If you have to choose between a column on Excel filled with specifics and unconditional love from a man who doesn’t quite meet all the imagined marks, I think I know which one I’d choose. I already made that decision. Perhaps I’d like to think we Excel at Love. And certainly I’m much happier kissing Ted than a column on my computer. :).

P.S. for those seeking further reproduction of their love, the comments of Anil Dash’s Excel Pile contain interesting suggestions for How to Excel at family planning….

Tags: marriage

7 responses so far ↓

  • 1 Phil // Apr 25, 2004 at 5:01 pm

    > not someone I would have chosen for myself but God
    > got me to let go of what I thought I wanted.
    Ah yes, the unexpected… 🙂

  • 2 Lisa Williams // Apr 25, 2004 at 5:33 pm

    A study I heard of recently (I’d link, but I’m on a low-bandwith connection) found that arranged marriages were just as healthy as marriages in which the partners chose one another. We’re making a big assumption in the West with “love matches”: an assumption that we have even an inkling of what might actually make us happy — without much evidence to support it.

  • 3 Bob V // Apr 25, 2004 at 5:56 pm

    Word for me. Here is my list of must haves:

    1. Must be female.
    2. Must be vegetarian.
    3. Must not smoke.
    4. Must wear seatbelt.
    5. Must be fit.
    6. Must have good credit or a credible, worthwhile excuse for not having good credit.
    7. Must be ambitious about something. She should have a vision she is committed to.
    8. Ethical. She should play by the same rules she expects others to follow.
    9. Must not drink excessively.
    10. Must not abuse drugs.
    11. Must demonstrate the ability to appreciate and adopt a position she previously opposed. (Open to better ideas)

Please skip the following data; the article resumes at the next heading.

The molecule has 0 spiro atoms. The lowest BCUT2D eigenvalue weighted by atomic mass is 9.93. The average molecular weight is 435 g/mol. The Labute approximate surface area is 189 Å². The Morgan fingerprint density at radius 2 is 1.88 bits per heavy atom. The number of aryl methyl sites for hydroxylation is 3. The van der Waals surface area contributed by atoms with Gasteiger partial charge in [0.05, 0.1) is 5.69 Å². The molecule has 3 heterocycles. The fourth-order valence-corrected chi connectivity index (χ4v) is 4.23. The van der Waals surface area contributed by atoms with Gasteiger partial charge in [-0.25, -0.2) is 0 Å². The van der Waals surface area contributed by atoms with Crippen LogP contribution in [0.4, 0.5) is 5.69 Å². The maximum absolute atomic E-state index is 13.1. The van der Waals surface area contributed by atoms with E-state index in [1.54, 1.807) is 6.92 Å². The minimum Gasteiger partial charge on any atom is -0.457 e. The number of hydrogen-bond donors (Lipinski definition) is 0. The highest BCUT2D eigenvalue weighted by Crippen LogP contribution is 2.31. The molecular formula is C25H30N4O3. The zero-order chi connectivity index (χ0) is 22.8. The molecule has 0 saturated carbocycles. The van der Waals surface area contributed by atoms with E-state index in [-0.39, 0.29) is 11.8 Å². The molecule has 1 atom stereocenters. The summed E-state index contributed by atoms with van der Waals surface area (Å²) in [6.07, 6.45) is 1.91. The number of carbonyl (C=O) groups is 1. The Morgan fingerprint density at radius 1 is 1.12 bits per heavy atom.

12. Must be unmarried.

    Pretty dry? Everything there is meant to specify a person who makes good decisions and demonstrates some self-respect. Those items are all minimum criteria.

    I want someone who is committed to learning with me. She should want to realize the true nature of the world, and I want us to be able to help each other do that. The specifics of family, interests, and all that do not matter so much to me. If I find someone willing to step outside of herself to meet me, I’m willing to do the same for her.

  • 4 Julie // Apr 26, 2004 at 8:01 am

    Lisa: I agree with you that our Western “love matches” do not necessarily result in happier marriages: witness the divorce rates!

    However, I think that perhaps in an arranged marriage society, it is the parents, the ones arranging the marriage, who are using the Excel sheet, so to speak.

    In arranged marriage cultures too there is a different expectation for marriage. What we promote in our Western culture is different from how marriage and family life are viewed in the East, for example.